Using a website like Credible is perfect for busy physicians. They know you do not have a lot of free time to research multiple websites and figure out how to refinance medical school debt.


Understand the Loan

Before you sign on the dotted line with your new refinance loan, you should make sure you have a clear understanding of what you are signing. Here is a checklist of items for you to review:


  • What is the new interest rate?
  • Is it a fixed interest rate or variable interest rate?
  • What is the number of years I have to pay back the loan?
  • What is the new monthly payment?
  • Are there prepayment penalties if I decide to pay the loan off early?
  • How much interest will I be paying over the life of the loan?
  • How much are the fees to refinance? (Generally, the fees are minimal for refinancing, unlike with a mortgage.)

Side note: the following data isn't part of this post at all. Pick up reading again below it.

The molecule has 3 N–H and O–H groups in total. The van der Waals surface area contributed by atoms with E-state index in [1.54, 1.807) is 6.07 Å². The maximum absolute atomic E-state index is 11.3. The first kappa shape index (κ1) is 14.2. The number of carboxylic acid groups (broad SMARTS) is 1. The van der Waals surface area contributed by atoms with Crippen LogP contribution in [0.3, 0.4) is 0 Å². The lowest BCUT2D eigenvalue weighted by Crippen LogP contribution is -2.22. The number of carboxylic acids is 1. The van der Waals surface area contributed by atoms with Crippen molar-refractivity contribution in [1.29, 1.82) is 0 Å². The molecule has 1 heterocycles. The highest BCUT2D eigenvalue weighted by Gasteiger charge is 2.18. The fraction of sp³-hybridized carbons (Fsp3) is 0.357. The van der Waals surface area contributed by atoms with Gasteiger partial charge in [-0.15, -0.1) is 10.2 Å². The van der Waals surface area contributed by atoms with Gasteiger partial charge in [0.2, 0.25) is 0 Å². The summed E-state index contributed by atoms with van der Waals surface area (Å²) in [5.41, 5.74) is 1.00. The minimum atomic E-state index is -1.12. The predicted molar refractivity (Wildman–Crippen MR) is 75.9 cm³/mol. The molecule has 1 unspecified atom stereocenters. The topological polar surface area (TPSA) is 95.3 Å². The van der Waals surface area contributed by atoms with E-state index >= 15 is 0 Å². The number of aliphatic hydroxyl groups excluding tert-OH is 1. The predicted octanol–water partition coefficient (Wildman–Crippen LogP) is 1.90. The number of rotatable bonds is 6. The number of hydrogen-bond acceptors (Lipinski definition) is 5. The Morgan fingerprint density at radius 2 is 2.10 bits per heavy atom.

Knowing this information will ensure you’re making an informed decision and you will know exactly where your money is going each month. This is what we refer to as being intentional with money – when you understand how much you are spending and how it is helping you to achieve a specific goal.


Choosing to refinance medical school debt doesn’t have to be a long, drawn-out process. If you do your homework upfront by identifying your loans and use a site such as Credible to compare rates, you’ll be able to make a decision quickly. But it’s not only about saving time with research and comparisons. You want to make an informed decision, knowing you are choosing the plan which makes the most sense for you.


Many of you have a goal of paying off your debt as quickly as possible, and refinancing your loans is a fantastic way to help you achieve this goal.


Ryan Inman